Liberia Defense Minister Brownie Samukai has denied politicizing the country’s military.
Samukai has been accused of supporting the candidacy of Vice President Joseph Boakai, who, like him, comes from the country's Lofa County.
"The constitution provides that each and every Liberian citizen has a right to vote his or her choice," Samukai told VOA. "... And if my choice is going to be the vice president, yes, it is my choice to vote for him as I want. However, my choice should not interfere with the professional function of the Armed Forces of Liberia."
A consortium of political parties and civil society groups rallied earlier this month to urge an extension of the U.N. peacekeeping mission in Liberia (UNMIL) after its mandate ends in June. The groups said they don’t trust the Liberian security during the 2017 election.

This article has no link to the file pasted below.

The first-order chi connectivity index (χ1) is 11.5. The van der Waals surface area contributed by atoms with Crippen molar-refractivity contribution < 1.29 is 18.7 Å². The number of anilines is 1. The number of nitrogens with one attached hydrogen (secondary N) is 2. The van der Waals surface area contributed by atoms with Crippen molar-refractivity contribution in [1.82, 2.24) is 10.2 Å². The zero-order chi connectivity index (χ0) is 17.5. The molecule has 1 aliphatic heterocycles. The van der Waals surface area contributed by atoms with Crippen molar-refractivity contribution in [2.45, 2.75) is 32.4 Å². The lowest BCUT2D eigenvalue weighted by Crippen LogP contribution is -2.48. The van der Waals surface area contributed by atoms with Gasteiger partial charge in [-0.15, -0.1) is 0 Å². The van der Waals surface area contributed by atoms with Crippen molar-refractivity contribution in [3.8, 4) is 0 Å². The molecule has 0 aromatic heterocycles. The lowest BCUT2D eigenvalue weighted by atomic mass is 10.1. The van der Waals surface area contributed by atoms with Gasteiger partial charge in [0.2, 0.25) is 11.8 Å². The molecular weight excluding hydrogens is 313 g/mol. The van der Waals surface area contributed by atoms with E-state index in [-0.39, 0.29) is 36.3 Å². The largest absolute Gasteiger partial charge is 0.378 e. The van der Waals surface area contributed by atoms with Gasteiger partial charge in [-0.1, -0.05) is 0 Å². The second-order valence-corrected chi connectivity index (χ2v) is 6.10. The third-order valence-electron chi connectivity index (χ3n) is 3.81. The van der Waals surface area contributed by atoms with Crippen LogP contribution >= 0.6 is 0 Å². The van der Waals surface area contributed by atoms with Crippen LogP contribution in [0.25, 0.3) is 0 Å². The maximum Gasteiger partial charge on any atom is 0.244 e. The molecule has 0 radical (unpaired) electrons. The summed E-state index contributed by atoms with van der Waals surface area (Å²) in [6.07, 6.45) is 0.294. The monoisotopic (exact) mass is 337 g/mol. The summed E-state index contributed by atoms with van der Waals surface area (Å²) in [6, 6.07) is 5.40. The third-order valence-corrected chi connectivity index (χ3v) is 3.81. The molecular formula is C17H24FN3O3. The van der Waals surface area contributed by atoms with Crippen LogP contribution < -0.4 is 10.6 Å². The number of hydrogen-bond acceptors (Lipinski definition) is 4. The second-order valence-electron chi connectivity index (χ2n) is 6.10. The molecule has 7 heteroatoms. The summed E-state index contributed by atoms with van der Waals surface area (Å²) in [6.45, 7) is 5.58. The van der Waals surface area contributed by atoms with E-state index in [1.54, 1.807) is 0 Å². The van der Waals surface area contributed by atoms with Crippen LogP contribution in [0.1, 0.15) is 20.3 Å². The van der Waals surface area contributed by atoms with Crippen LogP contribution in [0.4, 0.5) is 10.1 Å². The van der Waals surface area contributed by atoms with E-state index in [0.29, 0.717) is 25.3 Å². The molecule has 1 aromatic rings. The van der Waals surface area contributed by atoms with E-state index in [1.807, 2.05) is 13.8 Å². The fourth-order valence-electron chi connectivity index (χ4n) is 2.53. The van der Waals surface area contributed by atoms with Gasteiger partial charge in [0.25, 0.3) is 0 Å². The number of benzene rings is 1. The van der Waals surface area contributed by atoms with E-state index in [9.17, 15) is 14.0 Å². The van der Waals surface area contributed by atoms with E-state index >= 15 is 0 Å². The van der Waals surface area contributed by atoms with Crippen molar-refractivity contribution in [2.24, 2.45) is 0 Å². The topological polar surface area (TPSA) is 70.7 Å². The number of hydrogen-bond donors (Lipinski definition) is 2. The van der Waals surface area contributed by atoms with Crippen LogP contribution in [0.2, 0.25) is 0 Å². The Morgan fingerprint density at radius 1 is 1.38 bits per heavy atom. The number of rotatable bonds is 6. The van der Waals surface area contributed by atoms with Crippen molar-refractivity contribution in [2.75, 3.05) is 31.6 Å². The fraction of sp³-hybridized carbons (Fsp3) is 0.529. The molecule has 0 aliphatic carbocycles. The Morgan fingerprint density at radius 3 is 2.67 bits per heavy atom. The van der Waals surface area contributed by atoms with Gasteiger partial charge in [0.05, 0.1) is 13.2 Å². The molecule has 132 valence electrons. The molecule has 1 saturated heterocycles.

An official for Liberia’s main opposition party, the Congress for Democratic Change, told VOA it wants UNMIL's continued presence to safeguard "democratic governance and free and fair elections in 2017."
Mulbah Morlue, the party’s vice chairman for operations and mobilization, said some political groups did not trust the Liberian security to be impartial during the elections.
But Samukai said the Liberian military is not a political organization and does not act on the whims of a political party.
Samukai insisted “there is no politician, including myself, who can try to politicize the Armed Forces of Liberia.”
He said the Liberian military is ready to take over national security when UNMIL’s term ends.
"The Armed Forces of Liberia is a professional entity” whose members, he said, are “completely nonpolitical, nonpartisan in the execution of their duty. So we are prepared to carry on the duties, to protect the sovereignty of the nation.”